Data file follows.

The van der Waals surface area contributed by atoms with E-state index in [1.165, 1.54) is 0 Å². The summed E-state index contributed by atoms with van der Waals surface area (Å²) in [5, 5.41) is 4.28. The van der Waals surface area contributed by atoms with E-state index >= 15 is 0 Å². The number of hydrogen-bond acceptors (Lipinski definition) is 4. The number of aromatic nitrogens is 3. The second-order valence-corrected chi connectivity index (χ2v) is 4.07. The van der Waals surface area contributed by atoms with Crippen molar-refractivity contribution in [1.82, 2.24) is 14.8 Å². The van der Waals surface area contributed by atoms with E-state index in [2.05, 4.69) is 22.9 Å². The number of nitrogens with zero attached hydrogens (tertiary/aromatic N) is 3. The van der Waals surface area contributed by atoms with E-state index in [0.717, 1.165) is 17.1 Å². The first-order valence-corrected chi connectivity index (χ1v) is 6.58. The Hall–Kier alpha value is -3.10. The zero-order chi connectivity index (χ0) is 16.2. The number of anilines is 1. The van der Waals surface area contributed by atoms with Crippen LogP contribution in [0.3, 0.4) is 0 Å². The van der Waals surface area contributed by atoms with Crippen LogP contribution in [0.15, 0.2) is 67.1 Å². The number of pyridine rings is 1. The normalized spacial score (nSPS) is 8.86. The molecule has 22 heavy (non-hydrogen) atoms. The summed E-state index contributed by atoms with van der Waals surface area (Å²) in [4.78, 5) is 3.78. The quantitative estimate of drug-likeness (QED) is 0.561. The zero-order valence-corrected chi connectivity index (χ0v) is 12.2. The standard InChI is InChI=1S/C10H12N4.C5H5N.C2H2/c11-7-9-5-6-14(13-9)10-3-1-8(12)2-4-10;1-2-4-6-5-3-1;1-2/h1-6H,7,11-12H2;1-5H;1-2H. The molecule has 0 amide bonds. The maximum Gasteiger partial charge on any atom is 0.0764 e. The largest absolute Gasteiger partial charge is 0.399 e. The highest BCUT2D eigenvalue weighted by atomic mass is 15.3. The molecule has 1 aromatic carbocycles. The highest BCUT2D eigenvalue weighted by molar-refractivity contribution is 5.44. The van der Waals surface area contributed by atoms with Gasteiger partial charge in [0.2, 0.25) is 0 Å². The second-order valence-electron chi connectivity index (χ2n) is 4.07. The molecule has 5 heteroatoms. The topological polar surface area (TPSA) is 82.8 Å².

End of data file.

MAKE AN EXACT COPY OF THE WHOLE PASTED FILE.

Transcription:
The van der Waals surface area contributed by atoms with E-state index in [1.165, 1.54) is 0 Å². The summed E-state index contributed by atoms with van der Waals surface area (Å²) in [5, 5.41) is 4.28. The van der Waals surface area contributed by atoms with E-state index >= 15 is 0 Å². The number of hydrogen-bond acceptors (Lipinski definition) is 4. The number of aromatic nitrogens is 3. The second-order valence-corrected chi connectivity index (χ2v) is 4.07. The van der Waals surface area contributed by atoms with Crippen molar-refractivity contribution in [1.82, 2.24) is 14.8 Å². The van der Waals surface area contributed by atoms with E-state index in [2.05, 4.69) is 22.9 Å². The number of nitrogens with zero attached hydrogens (tertiary/aromatic N) is 3. The van der Waals surface area contributed by atoms with E-state index in [0.717, 1.165) is 17.1 Å². The first-order valence-corrected chi connectivity index (χ1v) is 6.58. The Hall–Kier alpha value is -3.10. The zero-order chi connectivity index (χ0) is 16.2. The number of anilines is 1. The van der Waals surface area contributed by atoms with Crippen LogP contribution in [0.3, 0.4) is 0 Å². The van der Waals surface area contributed by atoms with Crippen LogP contribution in [0.15, 0.2) is 67.1 Å². The number of pyridine rings is 1. The normalized spacial score (nSPS) is 8.86. The molecule has 22 heavy (non-hydrogen) atoms. The summed E-state index contributed by atoms with van der Waals surface area (Å²) in [4.78, 5) is 3.78. The quantitative estimate of drug-likeness (QED) is 0.561. The zero-order valence-corrected chi connectivity index (χ0v) is 12.2. The standard InChI is InChI=1S/C10H12N4.C5H5N.C2H2/c11-7-9-5-6-14(13-9)10-3-1-8(12)2-4-10;1-2-4-6-5-3-1;1-2/h1-6H,7,11-12H2;1-5H;1-2H. The molecule has 0 amide bonds. The maximum Gasteiger partial charge on any atom is 0.0764 e. The largest absolute Gasteiger partial charge is 0.399 e. The highest BCUT2D eigenvalue weighted by atomic mass is 15.3. The molecule has 1 aromatic carbocycles. The highest BCUT2D eigenvalue weighted by molar-refractivity contribution is 5.44. The van der Waals surface area contributed by atoms with Gasteiger partial charge in [0.2, 0.25) is 0 Å². The second-order valence-electron chi connectivity index (χ2n) is 4.07. The molecule has 5 heteroatoms. The topological polar surface area (TPSA) is 82.8 Å².